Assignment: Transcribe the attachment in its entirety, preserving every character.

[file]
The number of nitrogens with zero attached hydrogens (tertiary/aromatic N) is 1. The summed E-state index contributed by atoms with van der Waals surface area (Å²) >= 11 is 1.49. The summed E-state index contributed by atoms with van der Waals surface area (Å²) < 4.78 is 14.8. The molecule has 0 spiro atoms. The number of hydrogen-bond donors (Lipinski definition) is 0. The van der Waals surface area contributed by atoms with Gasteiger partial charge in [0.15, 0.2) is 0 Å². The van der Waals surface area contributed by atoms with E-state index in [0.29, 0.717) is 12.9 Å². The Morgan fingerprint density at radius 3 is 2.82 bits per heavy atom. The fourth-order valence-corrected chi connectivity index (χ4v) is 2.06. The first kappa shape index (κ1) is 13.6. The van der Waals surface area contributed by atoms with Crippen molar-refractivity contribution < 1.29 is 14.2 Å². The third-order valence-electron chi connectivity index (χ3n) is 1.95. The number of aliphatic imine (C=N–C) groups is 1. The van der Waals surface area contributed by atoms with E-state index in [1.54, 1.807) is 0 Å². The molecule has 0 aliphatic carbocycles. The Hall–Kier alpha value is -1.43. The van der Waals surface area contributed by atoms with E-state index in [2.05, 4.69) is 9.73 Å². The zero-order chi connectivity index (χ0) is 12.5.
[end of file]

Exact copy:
The number of nitrogens with zero attached hydrogens (tertiary/aromatic N) is 1. The summed E-state index contributed by atoms with van der Waals surface area (Å²) >= 11 is 1.49. The summed E-state index contributed by atoms with van der Waals surface area (Å²) < 4.78 is 14.8. The molecule has 0 spiro atoms. The number of hydrogen-bond donors (Lipinski definition) is 0. The van der Waals surface area contributed by atoms with Gasteiger partial charge in [0.15, 0.2) is 0 Å². The van der Waals surface area contributed by atoms with E-state index in [0.29, 0.717) is 12.9 Å². The Morgan fingerprint density at radius 3 is 2.82 bits per heavy atom. The fourth-order valence-corrected chi connectivity index (χ4v) is 2.06. The first kappa shape index (κ1) is 13.6. The van der Waals surface area contributed by atoms with Crippen molar-refractivity contribution < 1.29 is 14.2 Å². The third-order valence-electron chi connectivity index (χ3n) is 1.95. The number of aliphatic imine (C=N–C) groups is 1. The van der Waals surface area contributed by atoms with E-state index in [1.54, 1.807) is 0 Å². The molecule has 0 aliphatic carbocycles. The Hall–Kier alpha value is -1.43. The van der Waals surface area contributed by atoms with E-state index in [2.05, 4.69) is 9.73 Å². The zero-order chi connectivity index (χ0) is 12.5.